European water law has introduced clear and legally binding objectives, a common terminology, and managerial framework as well as provides for robust enforcement and compliance mechanisms under judicial review, including financial sanctions for non-compliance. This is the reason why European water law has, to a growing extent, substantial influence on transboundary water cooperation that extends beyond the European territory (Reichert 2016). The adoption of the WFD was considered as a major development affecting the implementation of the UNECE Water Convention (Wouters and Vinogradov 2003).

However, aquatic environments continue to face pressure, often suffering from pollution, over-abstraction, morphological alterations, loss of biodiversity, floods, and droughts. The main challenges on European level, analyzed on the basis of the results of the first WFD cycle covering the implementation period from 2009 to 2015, showed deficits in the identified measures to achieve the environmental objectives, in water pricing and cost recovery of water uses, over-abstraction of water, the change in flow and physical shape of water bodies, and ongoing pollution caused by agriculture, industry, and households (European Commission 2015a). The good ecological status of water bodies improved from 43% in the year 2009 to 53% in the year 2015 (European Commission 2015b). Further progress is needed to implement and achieve the objectives of the WFD and related water-specific legislation.

4.1 Is European Water Law Fit for Future Challenges?

In recent years, European freshwater policy and legislation has undergone comprehensive evaluations designed to ascertain whether the regulatory framework is fit for purpose. The so-called Fitness Check looked at relevance, effectiveness, efficiency, and coherence of water policy and legislation, in order to identify any excessive regulatory burden, overlaps, inconsistencies, and/or obsolete measures in place or gaps in the legislative framework (European Commission 2012b, c, 2016e). The results of the assessment formed a substantial basis and present a building block of the Blueprint to Safeguard Europe’s Water Resources, thereby defining a new EU strategy on the use of water resources by outlining clear actions for the upcoming years (European Commission 2012b).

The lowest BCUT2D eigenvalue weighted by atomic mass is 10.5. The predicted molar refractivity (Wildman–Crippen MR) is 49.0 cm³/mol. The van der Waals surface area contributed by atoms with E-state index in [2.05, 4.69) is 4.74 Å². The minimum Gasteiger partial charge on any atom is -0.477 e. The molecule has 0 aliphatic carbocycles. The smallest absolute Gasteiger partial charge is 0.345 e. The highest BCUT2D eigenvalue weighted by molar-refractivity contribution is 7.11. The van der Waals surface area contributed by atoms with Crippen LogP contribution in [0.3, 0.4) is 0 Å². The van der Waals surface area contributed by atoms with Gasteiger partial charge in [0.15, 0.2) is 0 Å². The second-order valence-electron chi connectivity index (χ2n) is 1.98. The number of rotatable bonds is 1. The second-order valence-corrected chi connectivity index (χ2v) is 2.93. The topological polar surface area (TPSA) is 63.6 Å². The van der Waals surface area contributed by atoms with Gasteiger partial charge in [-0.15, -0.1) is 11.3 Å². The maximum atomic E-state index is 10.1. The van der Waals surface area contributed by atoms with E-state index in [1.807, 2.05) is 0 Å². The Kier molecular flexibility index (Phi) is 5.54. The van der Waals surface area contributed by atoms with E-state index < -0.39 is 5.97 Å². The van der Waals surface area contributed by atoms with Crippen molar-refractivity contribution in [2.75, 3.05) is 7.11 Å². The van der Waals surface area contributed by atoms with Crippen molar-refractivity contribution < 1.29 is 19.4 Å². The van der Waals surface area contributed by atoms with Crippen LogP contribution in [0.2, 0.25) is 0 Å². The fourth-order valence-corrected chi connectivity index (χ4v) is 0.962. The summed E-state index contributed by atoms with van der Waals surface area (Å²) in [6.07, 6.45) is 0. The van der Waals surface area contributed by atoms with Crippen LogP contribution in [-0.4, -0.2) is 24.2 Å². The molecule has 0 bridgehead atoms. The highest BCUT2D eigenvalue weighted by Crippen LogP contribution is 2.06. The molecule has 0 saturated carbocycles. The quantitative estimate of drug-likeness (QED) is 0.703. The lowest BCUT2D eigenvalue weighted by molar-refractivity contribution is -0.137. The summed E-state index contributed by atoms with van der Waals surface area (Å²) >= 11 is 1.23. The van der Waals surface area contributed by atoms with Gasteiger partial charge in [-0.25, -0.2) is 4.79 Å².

The WFD (European Parliament and Council 2000), the Groundwater Directive (European Parliament and Council 2006), the Directive on environmental quality standards in the field of water policy (European Parliament and Council 2008), the Nitrates Directive (European Council 1991a), the Urban Waste Water Treatment Directive (European Council 1991b), and the Floods Directive (European Parliament and Council 2007) were examined in the frame of the Fitness Check. Additionally, quantitative and adaptive water management issues—water scarcity and drought as well as climate change adaption—for which there is currently no legislation at European Union level were included in the evaluation. In the same vein, the Birds and Habitats Directives are currently being evaluated to ensure that they are “fit for purpose” (European Commission 2016f).


The Fitness Check of European freshwater policy and legislation has confirmed the relevance of the current water policy framework to address the key challenges faced by European freshwaters, namely, water quality, water scarcity, droughts, and floods as well as significant pressures from the discharge of pollutants, hydro-morphological alterations, and water abstraction. A need has been identified to focus more on water efficiency (water demand management and water availability) and on integrating quantity and quality aspects of water management (European Commission 2012c).


The effectiveness of most of the legislation is slowed down by the fact that there have been considerable delays in implementation at the national level. However, strong enforcement and compliance mechanisms, including infringement procedures, have prompted action and sped up implementation. An efficient use of EU funding could substantially support implementation, in particular, as regards implementation measures in the field of urban wastewater and by preventing nitrates from agricultural sources polluting groundwater and surface waters. A significant number of EU Member States have relied on exemptions from the environmental objective to reach “good status” by a certain deadline. A thorough check must be made, to ensure that the conditions under which the exemptions were granted are being fulfilled (European Commission 2012c).


The WFD has brought effective improvements in coordination between administrations within and between EU Member States and also with third countries. Due to the current economic situation in most of EU Member States, there is uncertainty about possible gaps in financing water policy. The efficient implementation of EU water policy requires both financial and administrative resources. Assessments showed that many EU Member States lack a consistent methodology for assessing and monetizing the costs and associated benefits of implementation measures that support cost-effectiveness (European Commission 2012c). Thus, it is important to measure and monitor the balance between the costs and benefits of such policies, and more effort needs to be made to develop and apply methodologies that produce reliable and comparable data to underpin the cost-effectiveness of measures.